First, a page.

Australia markets closed

'Devastating': National news agency Australian Associated Press will close, as its owners say it is no longer viable

James Hennessy
  • News agency Australian Associated Press (AAP) is set to close in June after 85 years.
  • The company's owners, which include Nine Entertainment Co, News Corp, and Seven West Media, decided the business was no longer viable.
  • AAP coverage makes up the spine of the news Australians consume every day – leaving an open question as to what the media landscape will look like in future.
  • Visit Business Insider Australia's homepage for more stories.

National news agency Australian Associated Press (AAP) is set to wrap up in June, citing an inability for its newswire service to remain viable or competitive with the slew of freely available content online. It ends an 85 year history of providing Australians with rock solid, straight down the line news across a wide variety of mastheads and titles.

In an article provided through its own wire, appropriately enough, the company announced a total "cessation of output" at the end of June, including its subediting arm Pagemasters.

"The number of organisations choosing to no longer rely on the AAP service has made the business unsustainable," said AAP chairman Campbell Reid, who is also an executive at News Corp.

"It is a great loss that professional and researched information provided by AAP is being substituted with the un-researched and often inaccurate information that masquerades as real news on the digital platforms," he added.

AAP Newswire currently has more than 180 editorial staff, all of whom are set to lose their jobs.

The Sydney Morning Herald reported on March 1 that the AAP was experiencing significant pressure from shareholders in the midst of a tough media market.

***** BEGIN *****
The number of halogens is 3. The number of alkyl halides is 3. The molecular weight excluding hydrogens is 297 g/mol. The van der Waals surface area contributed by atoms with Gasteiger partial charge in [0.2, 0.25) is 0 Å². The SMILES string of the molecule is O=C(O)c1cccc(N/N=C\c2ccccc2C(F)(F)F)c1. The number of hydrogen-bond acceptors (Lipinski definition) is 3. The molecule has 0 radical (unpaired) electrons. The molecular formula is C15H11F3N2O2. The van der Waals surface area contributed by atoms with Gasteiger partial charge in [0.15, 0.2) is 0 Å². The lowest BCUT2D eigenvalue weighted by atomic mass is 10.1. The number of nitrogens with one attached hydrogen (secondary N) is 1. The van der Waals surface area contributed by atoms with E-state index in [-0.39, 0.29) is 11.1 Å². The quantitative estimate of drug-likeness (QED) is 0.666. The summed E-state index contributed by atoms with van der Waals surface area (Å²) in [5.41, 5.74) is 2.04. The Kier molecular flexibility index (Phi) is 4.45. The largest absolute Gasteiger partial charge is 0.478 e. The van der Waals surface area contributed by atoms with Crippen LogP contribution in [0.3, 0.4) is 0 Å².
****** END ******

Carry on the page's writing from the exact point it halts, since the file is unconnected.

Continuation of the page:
AAP's shareholders include Nine, News Corp, Seven West Media and Antony Catalano's Australian Community Media. The SMH estimates Nine currently injects $5 million a year into the business, whereas News Corp provides about $10 million. A number of other smaller media players are subscribers to various aspects of the AAP's service while not being shareholders, for which they pay a fee.

The AAP offers a wide range of services to media companies including wire stories, photos, and subediting. Take a glance at the homepage of Nine and News Corp papers on any given day and you'd likely see numerous AAP stories – especially in subject areas like politics, sport and local news. It also provides a media contact directory, named AAP MediaNet, which connects subscribers to relevant news outlets, journalists and media influencers.

It is difficult to overstate how important the AAP is to the general operation of the Australian news media, as it often provides the backbone of the day's reporting by covering major stories which would otherwise drain the resources of the already labour-deprived newsrooms of its members.

In a statement, Media, Entertainment and Arts Alliance (MEAA), the union representing journalists, described the closure as "irresponsible".

"The decision to close the AAP Newswire business in June and its Pagemasters sub-editing operation in August is a gross abandonment of responsibility by its shareholders," the statement reads.

MEAA federal president Marcus Strom said any decision to abandon AAP would be "devastating".

“Beancounters at the top of media organisations might think they can soldier on without AAP, but the reality is it will leave a huge hole in news coverage," Strom said. "Filling those holes will fall to already overburdened newsroom journalists. Or coverage will simply cease to occur."

CEO Bruce Davidson, in an address to staff, said there would be opportunities for some staff with Nine Entertainment Co and News Corp, now that those organisations will have to up their output to meet the content deficit left by the shuttering of AAP.

"We have had a place like no other in journalism," said editor-in-chief Tony Gillies in the AAP's wire story. "We exist for the public's interest, and I now fear for the void left by the absence of AAP's strong, well-considered voice."